Reading Aloud Builds Better Writers

I’m consulting in a local school today where I’ve been working with the staff since August rolling-out interactive read aloud.  Every two months the interactive read aloud text set reflects a particular social issue.  Today we’re preparing for the voice/silence text set, which teachers will begin in April.   Each teacher, in grades K – 5, needs approximately three 30-minute sessions/week to get through each of their text sets.  The books they read aloud during interactive read aloud are supposed to be in addition to the read alouds they are doing in other content areas. This means students should be hearing books, articles, and poems read aloud throughout many parts of the day.  Does this sound time consuming?  It is.  I know it’s challenging because I taught in a school that had a school-wide interactive read aloud program, reading workshop, and writing workshop for two years.  It’s hard to squeeze multiple read alouds into the school day, but I believe it is a necessity.

Last week I began rereading Mentor Texts: Teaching Writing Through Children’s Literature, K-6 by Lynne R. Dorfman and Rose Cappelli (Stenhouse, 2007) in preparation for the graduate course I’m teaching this summer.  On pages 37 & 38 of Dorfman and Cappelli’s book, they quote Carol Gay’s article from The Elementary School Journal entitled “Reading Aloud and Learning to Write.”  Gay published her article in 1976, but what she wrote then still holds true today.  Here are two excerpts from Gay’s article I wanted to share with you:

  • Reading aloud is inseparably linked with learning to write.  If elementary school teachers fail to read aloud to their students often, regularly, and for reasonably long periods of time, those students are going to be severely handicapped in learning to write (87).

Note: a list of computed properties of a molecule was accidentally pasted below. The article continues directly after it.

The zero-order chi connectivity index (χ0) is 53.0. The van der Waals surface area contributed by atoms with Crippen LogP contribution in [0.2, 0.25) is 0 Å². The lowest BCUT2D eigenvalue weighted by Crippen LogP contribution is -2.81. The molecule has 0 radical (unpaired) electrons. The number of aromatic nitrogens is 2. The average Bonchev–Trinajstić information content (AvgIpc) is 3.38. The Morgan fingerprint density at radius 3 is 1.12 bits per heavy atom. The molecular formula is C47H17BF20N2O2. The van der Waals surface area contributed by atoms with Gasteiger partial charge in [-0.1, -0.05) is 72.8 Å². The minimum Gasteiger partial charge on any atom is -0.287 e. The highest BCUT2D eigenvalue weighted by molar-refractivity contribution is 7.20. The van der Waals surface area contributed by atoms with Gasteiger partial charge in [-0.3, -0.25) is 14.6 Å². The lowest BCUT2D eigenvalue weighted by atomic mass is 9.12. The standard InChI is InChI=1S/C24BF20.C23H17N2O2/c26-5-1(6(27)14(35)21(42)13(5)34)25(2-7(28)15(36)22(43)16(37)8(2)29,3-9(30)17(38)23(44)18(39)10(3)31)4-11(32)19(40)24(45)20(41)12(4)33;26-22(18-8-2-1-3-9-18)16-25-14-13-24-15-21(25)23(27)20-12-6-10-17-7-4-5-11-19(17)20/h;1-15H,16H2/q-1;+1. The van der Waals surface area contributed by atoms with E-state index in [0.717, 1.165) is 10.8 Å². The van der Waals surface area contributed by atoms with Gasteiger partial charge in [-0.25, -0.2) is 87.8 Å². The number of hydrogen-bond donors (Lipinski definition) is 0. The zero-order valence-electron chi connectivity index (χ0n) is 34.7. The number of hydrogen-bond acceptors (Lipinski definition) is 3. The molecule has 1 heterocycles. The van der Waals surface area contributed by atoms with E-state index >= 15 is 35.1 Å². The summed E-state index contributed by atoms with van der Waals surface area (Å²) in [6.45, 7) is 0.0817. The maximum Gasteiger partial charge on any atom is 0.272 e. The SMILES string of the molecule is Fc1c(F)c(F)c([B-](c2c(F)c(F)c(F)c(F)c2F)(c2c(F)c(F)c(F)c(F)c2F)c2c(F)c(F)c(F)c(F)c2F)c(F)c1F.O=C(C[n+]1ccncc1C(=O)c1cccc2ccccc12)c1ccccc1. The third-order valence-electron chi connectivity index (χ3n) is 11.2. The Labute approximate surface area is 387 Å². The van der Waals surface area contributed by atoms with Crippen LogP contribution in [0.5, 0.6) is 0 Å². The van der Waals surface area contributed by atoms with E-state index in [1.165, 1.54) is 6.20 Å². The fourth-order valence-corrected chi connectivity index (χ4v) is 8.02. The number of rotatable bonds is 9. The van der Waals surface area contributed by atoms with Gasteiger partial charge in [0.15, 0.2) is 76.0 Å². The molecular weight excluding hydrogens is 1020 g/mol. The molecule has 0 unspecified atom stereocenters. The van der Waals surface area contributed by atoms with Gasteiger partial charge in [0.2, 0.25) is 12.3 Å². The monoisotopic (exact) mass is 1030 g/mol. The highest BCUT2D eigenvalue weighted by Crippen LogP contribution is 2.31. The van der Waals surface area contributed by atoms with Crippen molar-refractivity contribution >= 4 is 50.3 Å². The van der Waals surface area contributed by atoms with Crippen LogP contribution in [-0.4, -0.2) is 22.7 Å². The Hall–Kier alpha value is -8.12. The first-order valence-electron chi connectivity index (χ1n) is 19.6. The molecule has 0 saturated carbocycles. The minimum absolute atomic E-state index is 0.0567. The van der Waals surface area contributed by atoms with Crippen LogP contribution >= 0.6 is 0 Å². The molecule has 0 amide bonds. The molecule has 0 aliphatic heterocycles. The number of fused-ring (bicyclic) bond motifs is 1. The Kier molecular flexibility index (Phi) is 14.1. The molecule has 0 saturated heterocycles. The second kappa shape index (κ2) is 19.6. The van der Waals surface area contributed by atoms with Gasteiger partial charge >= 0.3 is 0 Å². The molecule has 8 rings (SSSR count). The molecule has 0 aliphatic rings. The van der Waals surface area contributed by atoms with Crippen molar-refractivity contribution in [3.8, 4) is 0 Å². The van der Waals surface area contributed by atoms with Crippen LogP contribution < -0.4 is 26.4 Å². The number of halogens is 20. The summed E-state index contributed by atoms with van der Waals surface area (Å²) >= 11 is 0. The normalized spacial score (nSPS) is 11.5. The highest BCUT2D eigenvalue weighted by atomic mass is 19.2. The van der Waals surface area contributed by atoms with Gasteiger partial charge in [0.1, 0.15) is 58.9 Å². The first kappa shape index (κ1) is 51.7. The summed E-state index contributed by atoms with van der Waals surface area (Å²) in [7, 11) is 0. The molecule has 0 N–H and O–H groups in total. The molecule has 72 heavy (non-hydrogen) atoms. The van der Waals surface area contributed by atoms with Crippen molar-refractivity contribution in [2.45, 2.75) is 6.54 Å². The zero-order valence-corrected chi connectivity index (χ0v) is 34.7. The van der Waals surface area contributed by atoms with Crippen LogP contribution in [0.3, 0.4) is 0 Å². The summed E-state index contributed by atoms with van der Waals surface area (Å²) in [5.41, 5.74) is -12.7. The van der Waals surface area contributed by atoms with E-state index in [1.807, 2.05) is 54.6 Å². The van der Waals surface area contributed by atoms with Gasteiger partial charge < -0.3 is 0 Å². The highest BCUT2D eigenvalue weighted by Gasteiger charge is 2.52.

• Only by hearing good literature can a child come to realize what it is and to understand what writing has to offer him — an opportunity to describe, define, and perhaps understand his world (93).

Gay’s assertions reminded me of a point I want to drive home to my grad students when I teach the course on using children’ s literature to teach writing later this year.  It’s a necessity to read aloud regularly to students since the act of reading aloud is the major pathway to increase students’ success as writers.  Purposefully selecting texts that can be beloved as read alouds and revisited as mentor texts helps students to become the kinds of readers and writers who are enamored with and by books.   Furthermore, if our ultimate goal as teachers of writers is to help our students self-select mentor texts, then it’s necessary for us to use rich literature daily, if not multiple times during the school day, to inspire our students.

Some questions to think about:

  • How much time do you spend reading books aloud in the service of writing workshop?
  • How many times do you read a book with your students before you begin using it in writing workshop?
  • How many uses do each of your mentor texts have?  That is, do you use a book for more than one purpose?
  • Do your mentor texts function across units of study?
  • How have the mentor texts you’ve used so far, this year, helped your students define, describe, or understand his/her world better?

If you want more support on weaving read alouds across your curriculum, then check out Laminack and Wadsworth’s book Reading Aloud Across the Curriculum: How to Build Bridges in Language Arts, Math, Science, and Social Studies (Heinemann, 2006). For more information about ways to use social action concepts as springboards into richer read alouds (i.e., similar to the work I mentioned above), then check out Bomer & Bomer’s book, For a Better World (Heinemann, 2001).